Top 11: Sitcom Athletes of the ’90s

Because this was the steroid era of American sitcoms.

11. Zack Morris, Saved By The Bell

Zack Morris wasn’t the greatest athlete in the world, but he had his moments. As a freshman, he placed third at a cross country meet, then later starred on the track team in the mile, earning himself the nickname “Running Zack” in the process. In later years, Morris would injure himself as a member of the school’s basketball team, propose the construction of a domed stadium for his teammates on the baseball squad, lead a group of misfits to victory in a week-long set of physical challenges sponsored by the U.S. Army, prove to be a talented beach volleyball player, and even organize a charity wheelchair basketball game for a paraplegic girl he wanted to sleep with.

10. Stephanie Tanner, Full House

Not often remembered for her athletic prowess, Tanner was a dominating right-handed pitcher for her Little League baseball team, the Giants. Armed with a wicked out pitch dubbed the “Tanner Twister,” Tanner faced a critical dilemma during one contest when her opponent-slash-boyfriend, Brett, asked her to serve one up and essentially throw the game. After conferring on the mound with her sister, D.J., Tanner whiffed her love interest for the final out of the ballgame.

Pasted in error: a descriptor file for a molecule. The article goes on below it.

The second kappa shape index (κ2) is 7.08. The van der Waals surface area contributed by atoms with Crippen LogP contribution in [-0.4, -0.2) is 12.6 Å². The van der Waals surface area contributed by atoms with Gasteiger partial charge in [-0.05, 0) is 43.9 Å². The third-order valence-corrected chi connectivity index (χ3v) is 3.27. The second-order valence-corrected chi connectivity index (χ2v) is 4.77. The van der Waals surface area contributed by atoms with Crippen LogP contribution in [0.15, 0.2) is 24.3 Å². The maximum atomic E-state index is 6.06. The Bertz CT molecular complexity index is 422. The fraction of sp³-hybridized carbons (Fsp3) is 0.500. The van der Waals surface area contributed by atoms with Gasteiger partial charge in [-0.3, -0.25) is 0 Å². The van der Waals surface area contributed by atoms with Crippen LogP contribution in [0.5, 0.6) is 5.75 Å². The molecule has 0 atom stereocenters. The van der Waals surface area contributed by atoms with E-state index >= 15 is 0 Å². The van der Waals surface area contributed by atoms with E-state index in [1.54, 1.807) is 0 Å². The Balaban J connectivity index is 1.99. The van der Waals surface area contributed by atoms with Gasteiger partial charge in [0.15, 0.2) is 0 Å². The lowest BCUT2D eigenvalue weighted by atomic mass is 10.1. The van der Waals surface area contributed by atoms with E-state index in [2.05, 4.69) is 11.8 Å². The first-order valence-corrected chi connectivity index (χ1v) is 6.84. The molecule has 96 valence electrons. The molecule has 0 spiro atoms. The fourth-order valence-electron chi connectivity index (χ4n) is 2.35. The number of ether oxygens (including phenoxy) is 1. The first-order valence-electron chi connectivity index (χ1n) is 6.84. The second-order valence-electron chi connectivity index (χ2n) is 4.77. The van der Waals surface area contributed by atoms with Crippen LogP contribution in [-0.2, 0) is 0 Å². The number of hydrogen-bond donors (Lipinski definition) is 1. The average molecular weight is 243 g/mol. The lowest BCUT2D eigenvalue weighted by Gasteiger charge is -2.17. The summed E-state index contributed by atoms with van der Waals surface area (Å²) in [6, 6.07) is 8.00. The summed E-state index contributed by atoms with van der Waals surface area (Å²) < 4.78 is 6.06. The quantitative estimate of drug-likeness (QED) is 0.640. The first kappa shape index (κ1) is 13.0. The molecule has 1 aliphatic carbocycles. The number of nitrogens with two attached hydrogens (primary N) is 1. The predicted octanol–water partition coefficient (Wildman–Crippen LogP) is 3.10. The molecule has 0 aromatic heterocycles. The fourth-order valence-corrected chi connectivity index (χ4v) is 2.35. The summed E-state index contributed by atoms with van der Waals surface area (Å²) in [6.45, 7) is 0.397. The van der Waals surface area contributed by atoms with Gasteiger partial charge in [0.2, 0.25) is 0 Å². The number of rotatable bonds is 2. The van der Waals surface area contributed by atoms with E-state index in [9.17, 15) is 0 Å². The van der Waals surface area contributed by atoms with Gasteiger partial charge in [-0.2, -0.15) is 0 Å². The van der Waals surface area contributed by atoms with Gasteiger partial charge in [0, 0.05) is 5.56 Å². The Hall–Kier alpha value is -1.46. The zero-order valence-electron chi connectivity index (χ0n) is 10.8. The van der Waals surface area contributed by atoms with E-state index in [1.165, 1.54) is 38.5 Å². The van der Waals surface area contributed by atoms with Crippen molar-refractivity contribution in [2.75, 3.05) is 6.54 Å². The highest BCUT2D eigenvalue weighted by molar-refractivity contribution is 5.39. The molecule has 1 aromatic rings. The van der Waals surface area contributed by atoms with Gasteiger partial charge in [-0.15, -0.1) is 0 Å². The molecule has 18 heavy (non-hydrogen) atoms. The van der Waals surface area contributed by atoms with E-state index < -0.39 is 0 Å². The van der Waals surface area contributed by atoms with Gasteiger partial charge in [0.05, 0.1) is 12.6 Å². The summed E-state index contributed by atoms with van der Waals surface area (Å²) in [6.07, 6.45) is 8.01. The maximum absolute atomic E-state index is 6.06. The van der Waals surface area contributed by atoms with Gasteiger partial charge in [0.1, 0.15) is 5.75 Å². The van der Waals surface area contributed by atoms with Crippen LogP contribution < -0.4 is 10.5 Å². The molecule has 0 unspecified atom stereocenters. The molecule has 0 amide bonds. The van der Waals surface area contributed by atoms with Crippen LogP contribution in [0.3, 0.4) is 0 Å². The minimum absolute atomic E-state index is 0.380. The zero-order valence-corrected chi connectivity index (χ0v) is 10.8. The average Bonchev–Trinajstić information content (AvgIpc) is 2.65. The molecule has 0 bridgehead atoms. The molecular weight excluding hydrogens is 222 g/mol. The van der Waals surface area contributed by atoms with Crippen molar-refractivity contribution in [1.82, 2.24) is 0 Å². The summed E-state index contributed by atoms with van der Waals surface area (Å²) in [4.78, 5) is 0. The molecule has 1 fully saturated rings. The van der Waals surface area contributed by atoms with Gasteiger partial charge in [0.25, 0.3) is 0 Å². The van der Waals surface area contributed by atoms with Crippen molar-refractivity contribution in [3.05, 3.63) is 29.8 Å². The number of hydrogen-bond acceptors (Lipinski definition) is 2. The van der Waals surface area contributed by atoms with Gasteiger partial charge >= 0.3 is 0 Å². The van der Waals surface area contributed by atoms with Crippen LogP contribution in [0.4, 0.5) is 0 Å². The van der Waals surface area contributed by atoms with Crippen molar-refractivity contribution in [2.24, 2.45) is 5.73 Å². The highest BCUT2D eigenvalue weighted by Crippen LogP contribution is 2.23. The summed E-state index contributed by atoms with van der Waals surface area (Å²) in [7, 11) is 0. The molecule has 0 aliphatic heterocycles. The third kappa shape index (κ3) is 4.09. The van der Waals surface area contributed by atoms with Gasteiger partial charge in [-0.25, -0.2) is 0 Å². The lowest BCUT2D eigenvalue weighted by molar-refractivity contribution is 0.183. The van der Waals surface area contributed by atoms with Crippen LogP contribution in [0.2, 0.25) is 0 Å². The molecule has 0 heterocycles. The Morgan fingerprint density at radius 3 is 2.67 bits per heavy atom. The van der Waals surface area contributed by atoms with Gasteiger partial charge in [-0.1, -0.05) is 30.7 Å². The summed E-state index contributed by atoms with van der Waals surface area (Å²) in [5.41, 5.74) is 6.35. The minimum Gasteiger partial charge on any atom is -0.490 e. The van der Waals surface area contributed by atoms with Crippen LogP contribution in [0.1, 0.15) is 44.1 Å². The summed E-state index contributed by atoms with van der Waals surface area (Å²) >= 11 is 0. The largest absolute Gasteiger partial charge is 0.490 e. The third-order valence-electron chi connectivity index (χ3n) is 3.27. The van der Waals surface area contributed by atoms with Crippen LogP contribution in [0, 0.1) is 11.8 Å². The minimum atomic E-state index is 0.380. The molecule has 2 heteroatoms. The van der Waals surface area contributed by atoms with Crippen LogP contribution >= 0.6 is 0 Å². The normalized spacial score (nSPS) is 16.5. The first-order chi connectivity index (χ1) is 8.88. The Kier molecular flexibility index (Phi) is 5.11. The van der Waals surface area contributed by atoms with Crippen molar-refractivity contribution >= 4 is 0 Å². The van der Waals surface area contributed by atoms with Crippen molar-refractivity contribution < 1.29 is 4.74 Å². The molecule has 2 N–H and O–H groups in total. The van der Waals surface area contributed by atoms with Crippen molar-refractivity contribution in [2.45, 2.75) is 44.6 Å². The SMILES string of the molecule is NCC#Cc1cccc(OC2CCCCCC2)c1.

9. Sam Malone, Cheers

A former relief pitcher for the Boston Red Sox, Malone was the owner and lead bartender at a popular Boston watering hole by the name of Cheers. Though his playing days were behind him by this point in time, Malone was perhaps most recognized for having once relinquished four consecutive home runs to the lowly Seattle Mariners.

8. Telly Radford, Salute Your Shorts

Radford was the star athlete amongst her peers at Camp Anawanna. Excelling in kickball, softball, tennis, basketball and seemingly every other sport ever invented, Radford dominated the competition in two brief years at this summer outpost.

7. Brad Taylor, Home Improvement

A race car fanatic as a child, Taylor spent his later years running up and down the pitch as a star high school soccer player. As his prep days were nearing their end, Taylor became a sought-after college recruit, and would even receive an offer to play professionally for England’s Birmingham Chubbs. While his pro career never came to fruition, Taylor earned a college scholarship, carrying on his playing career at the post-secondary level.

6. Julie Connor, Hang Time

A blonde, blue-eyed tomboy with a killer jumper, Connor was a modern-day anomaly as a female playing on an all-boys high school basketball team (this, in spite of Title IX). Academics were apparently not a priority for Connor, as she starred for six seasons as the Deering Tornadoes’ starting shooting guard. Though she faced a number of hurdles as a minority in her sport — sharing a locker room, at times, with her male teammates, for example — Connor persevered and helped blaze a trail for future female athletes in sitcoms.